March 9, 2013

Whole Roasted Chicken

Tonight we tackled a whole roasted chicken for dinner.  It may seem like a daunting task, but in reality, the oven does all the work.  We ventured over to Trader Joe's to pick up some groceries for the week, and picked up our bird.  The nice thing is that they have whole organic chickens that are already brined.  Whether you brine it yourself or buy a pre-brined bird, brining is the way to go.  It helps keep the meat really moist and delicious.
So once we got our bird home, Justin got to work on him, giving him a nice rub down with some butter and Kosher salt, making sure to get some of the butter under the skin as well.  Despite the brining, you still want to liberally salt the skin.  This too will help keep him moist.  And the butter helps brown the skin so it's nice and crispy.

While Justin was massaging the chicken, I got to work chopping up all the veggies to make a nice little bed for him.  We went with leeks, celery, half an onion, and some carrots.

I also got together the aromatics that we stuffed into the cavity of the bird.  These included a whole lemon, sage, rosemary, thyme, garlic, and half an onion.  Then you just stuff it all inside the cavity.
Once everything is stuffed inside, you want to close the cavity by tying the drumsticks together.  We'd consulted Ruhlman's Twenty prior to roasting to see what Mr. Ruhlman suggested, and to keep the meat moist, he recommended either stuffing the cavity or closing the cavity (he also recommended the liberal use of salt).  Doing so prevents the hot air from circulating through there and drying the meat out from the inside.  We figured we'd do both, to keep the meat moist, and add some additional flavors.
Once he was all tied up, we placed him on his bed of veggies so he was nice and cozy, and placed him in a 450 degree oven for about 45 minutes.  Justin has a convection oven, so he cooked a bit faster than if we were using my regular oven.  If you want to check your bird, the telltale sign of doneness is when the juices run clear.  After about 45 minutes, our bird was pretty much done.  We wanted to crisp up all of his skin, so we flipped him, and put him back in the oven for about 10 minutes.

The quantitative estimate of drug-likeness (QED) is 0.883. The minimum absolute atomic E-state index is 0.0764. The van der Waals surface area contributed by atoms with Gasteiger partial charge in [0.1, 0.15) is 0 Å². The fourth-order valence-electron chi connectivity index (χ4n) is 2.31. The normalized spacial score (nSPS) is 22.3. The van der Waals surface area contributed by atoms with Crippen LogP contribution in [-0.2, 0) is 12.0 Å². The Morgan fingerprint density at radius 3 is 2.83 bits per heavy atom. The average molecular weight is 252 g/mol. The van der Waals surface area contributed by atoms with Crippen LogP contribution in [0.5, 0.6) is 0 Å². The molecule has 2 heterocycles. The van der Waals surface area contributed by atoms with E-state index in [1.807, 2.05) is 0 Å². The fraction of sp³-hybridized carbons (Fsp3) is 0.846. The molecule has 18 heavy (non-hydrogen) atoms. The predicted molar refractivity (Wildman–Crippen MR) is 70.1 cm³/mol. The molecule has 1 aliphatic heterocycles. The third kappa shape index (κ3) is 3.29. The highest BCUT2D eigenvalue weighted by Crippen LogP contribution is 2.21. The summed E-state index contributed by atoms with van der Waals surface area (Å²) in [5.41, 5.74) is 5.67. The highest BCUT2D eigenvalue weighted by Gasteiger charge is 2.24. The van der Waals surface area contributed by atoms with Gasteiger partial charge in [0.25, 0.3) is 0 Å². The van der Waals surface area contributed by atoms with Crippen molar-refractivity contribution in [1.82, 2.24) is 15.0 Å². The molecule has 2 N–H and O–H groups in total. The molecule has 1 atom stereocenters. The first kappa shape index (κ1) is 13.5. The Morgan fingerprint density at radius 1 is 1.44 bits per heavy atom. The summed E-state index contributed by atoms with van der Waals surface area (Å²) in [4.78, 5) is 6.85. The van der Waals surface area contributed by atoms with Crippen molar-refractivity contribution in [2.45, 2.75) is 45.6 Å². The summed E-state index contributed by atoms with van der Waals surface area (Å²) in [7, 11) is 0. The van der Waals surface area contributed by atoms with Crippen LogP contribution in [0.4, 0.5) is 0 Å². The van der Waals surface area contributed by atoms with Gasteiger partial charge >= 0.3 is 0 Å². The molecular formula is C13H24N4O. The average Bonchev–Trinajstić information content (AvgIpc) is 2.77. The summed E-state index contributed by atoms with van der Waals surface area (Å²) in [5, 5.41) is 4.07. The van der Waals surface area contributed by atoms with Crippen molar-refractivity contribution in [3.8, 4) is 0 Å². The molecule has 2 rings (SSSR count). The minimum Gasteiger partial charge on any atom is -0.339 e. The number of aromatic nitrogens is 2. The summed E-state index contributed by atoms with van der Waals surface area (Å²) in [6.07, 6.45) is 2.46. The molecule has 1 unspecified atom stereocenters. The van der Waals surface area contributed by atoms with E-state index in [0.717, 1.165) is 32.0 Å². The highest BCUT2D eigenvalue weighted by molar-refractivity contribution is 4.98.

Mmmm...look at that delicious, golden brown, crispy skin!  Just like any other meat, you'll want to let your chicken rest for a good 10 minutes before you start carving him.  So while our guy rested, I added a little butter, and some fresh thyme, sage, rosemary, and fresh cracked pepper to the veggies.  I also took a wedge of lemon that had been in the cavity, and squeezed some of the juice over them.  Then it was time to eat!
The meat was so juicy and moist, with hints of the lemon and herbs that we'd stuffed inside it.  The skin was perfectly crisp with just a hint of salt.  The veggies still had some bit to them, and were a perfect complement to the bird.  We also baked up a sweet potato and topped it with some pancetta and green onion.  So if you're looking for an easy, one pan meal, you should definitely try roasting a whole chicken.  Plus you'll have leftovers for later in the week!


  1. I never brined a chicken in my life, and used to make a roast chicken every Friday night for dinner for years, when my son was growing up. After washing and then patting it dry (with just one paper towel) I always put a lot of salt, pepper, paprik,& a drop of garlic powder on the chicken, and rub it in all over, then pop it in the oven. One of the easiest meals in the world to cook; you don't need to be a "chef." This is how my grandmother and my mother made roast chicken. And my son & I fought over the crispy skin just as my sisters & I did 50 years ago. I used to get anxious over cooking a turkey, until I realized its just a big chicken. I season it the same, pop it in the oven on high..& cook it fast, at 400. Comes out perfect every year!

  2. PS: Of course, in a Jewish household, I never put butter on a chicken (or any meat) even though I am not "religious." After hearing (as an adult & after becoming a mom) the reasons why folks who keep kosher do not mix meat & dairy, just the thought of it just grosses me out. In those moments, I contemplate going vegetarian again. Anyway, I never even put olive oil on the skin..and we get crispy-skin chicken every time.

    1. Thanks for your roast chicken suggestion. We'll have to try it some time.